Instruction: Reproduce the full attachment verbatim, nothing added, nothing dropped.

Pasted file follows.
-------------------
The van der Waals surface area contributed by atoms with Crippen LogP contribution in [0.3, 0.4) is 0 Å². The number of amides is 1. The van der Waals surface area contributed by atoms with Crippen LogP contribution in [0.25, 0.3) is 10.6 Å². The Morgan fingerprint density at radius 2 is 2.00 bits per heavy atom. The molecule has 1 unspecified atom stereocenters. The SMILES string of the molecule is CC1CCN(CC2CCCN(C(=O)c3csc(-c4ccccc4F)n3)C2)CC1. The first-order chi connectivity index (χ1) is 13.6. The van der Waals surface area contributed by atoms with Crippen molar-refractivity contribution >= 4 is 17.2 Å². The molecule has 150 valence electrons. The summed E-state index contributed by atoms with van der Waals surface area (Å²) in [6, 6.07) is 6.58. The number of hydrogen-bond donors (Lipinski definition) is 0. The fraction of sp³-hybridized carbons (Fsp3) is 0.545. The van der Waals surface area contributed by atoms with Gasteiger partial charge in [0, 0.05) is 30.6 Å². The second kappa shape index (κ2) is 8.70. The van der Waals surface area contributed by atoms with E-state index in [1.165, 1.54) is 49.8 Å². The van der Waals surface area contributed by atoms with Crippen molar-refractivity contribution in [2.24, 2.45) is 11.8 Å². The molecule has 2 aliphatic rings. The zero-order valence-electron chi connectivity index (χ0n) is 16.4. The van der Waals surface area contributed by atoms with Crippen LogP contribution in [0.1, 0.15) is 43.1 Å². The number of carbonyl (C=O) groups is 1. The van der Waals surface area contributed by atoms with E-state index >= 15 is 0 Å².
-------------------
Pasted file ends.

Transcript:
The van der Waals surface area contributed by atoms with Crippen LogP contribution in [0.3, 0.4) is 0 Å². The number of amides is 1. The van der Waals surface area contributed by atoms with Crippen LogP contribution in [0.25, 0.3) is 10.6 Å². The Morgan fingerprint density at radius 2 is 2.00 bits per heavy atom. The molecule has 1 unspecified atom stereocenters. The SMILES string of the molecule is CC1CCN(CC2CCCN(C(=O)c3csc(-c4ccccc4F)n3)C2)CC1. The first-order chi connectivity index (χ1) is 13.6. The van der Waals surface area contributed by atoms with Crippen molar-refractivity contribution >= 4 is 17.2 Å². The molecule has 150 valence electrons. The summed E-state index contributed by atoms with van der Waals surface area (Å²) in [6, 6.07) is 6.58. The number of hydrogen-bond donors (Lipinski definition) is 0. The fraction of sp³-hybridized carbons (Fsp3) is 0.545. The van der Waals surface area contributed by atoms with Gasteiger partial charge in [0, 0.05) is 30.6 Å². The second kappa shape index (κ2) is 8.70. The van der Waals surface area contributed by atoms with E-state index in [1.165, 1.54) is 49.8 Å². The van der Waals surface area contributed by atoms with Crippen molar-refractivity contribution in [2.24, 2.45) is 11.8 Å². The molecule has 2 aliphatic rings. The zero-order valence-electron chi connectivity index (χ0n) is 16.4. The van der Waals surface area contributed by atoms with Crippen LogP contribution in [0.1, 0.15) is 43.1 Å². The number of carbonyl (C=O) groups is 1. The van der Waals surface area contributed by atoms with E-state index >= 15 is 0 Å².